3. “What about setting limits and boundaries?”
Limits and boundaries mixed with sincere appreciation of the young person’s inner life (their thoughts and feelings) is something which young folks desperately need from adults. Their early childhood experience of rules, boundaries and limits from adults who cared about them (and for them) is their best chance to internalize a sense of safety and security later in life. Rules mean structure, and structure is a form of attention. (This is why children usually enjoy school.) Teens, of course, need to push, challenge, and test the rules all over again. They can evade and avoid rules and even brag about it, but what counts ten years later is that adults never changed the rules or limits under pressure or threat. “You returned an hour late. I am not happy. I expect better from you. And the rule stays the same.” Done. Don’t apologize, and don’t explain twice. (Saying it twice is lecturing.)
Put another way, kids who grow up learning that ‘rules don’t apply to me’ stumble into adulthood without key skills in self-control and self-discipline. They usually work out their impulses and emotional needs against police, mental health agencies, and other systems of authority for floundering adults.
4. “What are appropriate expectations?”
Appropriate expectations increase with age, and are best set slightly higher than a young person’s emotional age inside. (A growth challenge.) Does that make sense?
Try increasing choice, freedom and options. When they test and take advantage, you can apologize for moving too fast, and dial things back a notch. An adult’s job is to help young people grow at a pace appropriate to their emotional stage. And to do it without shaming.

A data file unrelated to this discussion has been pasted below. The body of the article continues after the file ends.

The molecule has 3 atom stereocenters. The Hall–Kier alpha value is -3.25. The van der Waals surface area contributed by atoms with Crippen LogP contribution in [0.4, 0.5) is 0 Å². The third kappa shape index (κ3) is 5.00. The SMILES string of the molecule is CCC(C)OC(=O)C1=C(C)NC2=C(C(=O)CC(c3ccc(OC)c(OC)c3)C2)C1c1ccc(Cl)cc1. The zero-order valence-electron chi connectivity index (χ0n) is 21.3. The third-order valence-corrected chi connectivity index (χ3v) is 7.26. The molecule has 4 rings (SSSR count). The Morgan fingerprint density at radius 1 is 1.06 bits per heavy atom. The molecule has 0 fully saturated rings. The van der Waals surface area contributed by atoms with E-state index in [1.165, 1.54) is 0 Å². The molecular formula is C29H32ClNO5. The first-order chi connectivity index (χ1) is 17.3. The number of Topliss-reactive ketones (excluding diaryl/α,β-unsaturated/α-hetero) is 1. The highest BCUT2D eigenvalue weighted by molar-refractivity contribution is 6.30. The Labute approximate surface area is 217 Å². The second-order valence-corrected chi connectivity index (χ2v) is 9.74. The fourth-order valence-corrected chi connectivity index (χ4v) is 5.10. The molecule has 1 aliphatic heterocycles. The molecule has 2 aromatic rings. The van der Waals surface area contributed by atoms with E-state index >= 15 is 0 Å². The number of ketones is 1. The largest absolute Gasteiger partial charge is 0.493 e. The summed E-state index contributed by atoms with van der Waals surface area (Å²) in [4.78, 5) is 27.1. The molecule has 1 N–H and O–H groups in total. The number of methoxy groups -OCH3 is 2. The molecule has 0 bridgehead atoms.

Struggling young person?
Is the teen still denying, projecting, and hiding, as if much younger? Dial down the choices, freedom, and independence because they are crying for more structure, limits, and eyes-on supervision until they can catch up emotionally. And do this without shaming. Finally, the same young person may swing from one extreme to the other and back in a matter of days. Be prepared.
5. “What about suspending judgment?”
Openly judging actions, choices and events is important in a democratic society. However, judging people is best done discretely because people need one anothers support and encouragement to stay connected in community and to grow through struggles.
Put another way, when I am struggling and making quite a mess of it (“It’s all your fault!!”) what is most helpful is to continue to see a better image of me in your eyes as you continue to relate to me and share your observations. A judgment from you, on the other hand, can nail my sense of myself to my worst and hardest moments.